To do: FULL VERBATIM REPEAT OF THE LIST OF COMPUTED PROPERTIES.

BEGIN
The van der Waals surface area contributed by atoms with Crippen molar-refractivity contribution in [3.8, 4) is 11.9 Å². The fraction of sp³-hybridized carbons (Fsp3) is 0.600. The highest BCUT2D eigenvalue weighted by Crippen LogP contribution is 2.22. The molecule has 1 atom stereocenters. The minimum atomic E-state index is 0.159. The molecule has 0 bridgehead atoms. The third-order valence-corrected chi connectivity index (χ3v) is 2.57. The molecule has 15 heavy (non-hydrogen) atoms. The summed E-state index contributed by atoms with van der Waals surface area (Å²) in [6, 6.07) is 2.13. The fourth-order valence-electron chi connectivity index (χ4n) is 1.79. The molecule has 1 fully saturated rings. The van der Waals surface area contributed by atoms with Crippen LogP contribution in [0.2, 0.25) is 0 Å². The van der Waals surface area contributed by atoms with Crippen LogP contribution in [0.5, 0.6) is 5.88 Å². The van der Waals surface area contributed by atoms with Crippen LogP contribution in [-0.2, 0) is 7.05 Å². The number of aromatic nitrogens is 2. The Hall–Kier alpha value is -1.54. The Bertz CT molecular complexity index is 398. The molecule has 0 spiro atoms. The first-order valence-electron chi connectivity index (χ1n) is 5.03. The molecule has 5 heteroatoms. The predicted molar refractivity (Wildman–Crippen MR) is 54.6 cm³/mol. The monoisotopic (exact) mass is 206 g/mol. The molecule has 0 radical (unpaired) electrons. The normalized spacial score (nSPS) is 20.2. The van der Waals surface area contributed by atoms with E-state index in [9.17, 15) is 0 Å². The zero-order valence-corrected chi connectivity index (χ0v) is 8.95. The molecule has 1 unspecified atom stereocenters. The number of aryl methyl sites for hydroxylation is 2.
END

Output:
The van der Waals surface area contributed by atoms with Crippen molar-refractivity contribution in [3.8, 4) is 11.9 Å². The fraction of sp³-hybridized carbons (Fsp3) is 0.600. The highest BCUT2D eigenvalue weighted by Crippen LogP contribution is 2.22. The molecule has 1 atom stereocenters. The minimum atomic E-state index is 0.159. The molecule has 0 bridgehead atoms. The third-order valence-corrected chi connectivity index (χ3v) is 2.57. The molecule has 15 heavy (non-hydrogen) atoms. The summed E-state index contributed by atoms with van der Waals surface area (Å²) in [6, 6.07) is 2.13. The fourth-order valence-electron chi connectivity index (χ4n) is 1.79. The molecule has 1 fully saturated rings. The van der Waals surface area contributed by atoms with Crippen LogP contribution in [0.2, 0.25) is 0 Å². The van der Waals surface area contributed by atoms with Crippen LogP contribution in [0.5, 0.6) is 5.88 Å². The van der Waals surface area contributed by atoms with Crippen LogP contribution in [-0.2, 0) is 7.05 Å². The number of aromatic nitrogens is 2. The Hall–Kier alpha value is -1.54. The Bertz CT molecular complexity index is 398. The molecule has 0 spiro atoms. The first-order valence-electron chi connectivity index (χ1n) is 5.03. The molecule has 5 heteroatoms. The predicted molar refractivity (Wildman–Crippen MR) is 54.6 cm³/mol. The monoisotopic (exact) mass is 206 g/mol. The molecule has 0 radical (unpaired) electrons. The normalized spacial score (nSPS) is 20.2. The van der Waals surface area contributed by atoms with E-state index in [9.17, 15) is 0 Å². The zero-order valence-corrected chi connectivity index (χ0v) is 8.95. The molecule has 1 unspecified atom stereocenters. The number of aryl methyl sites for hydroxylation is 2.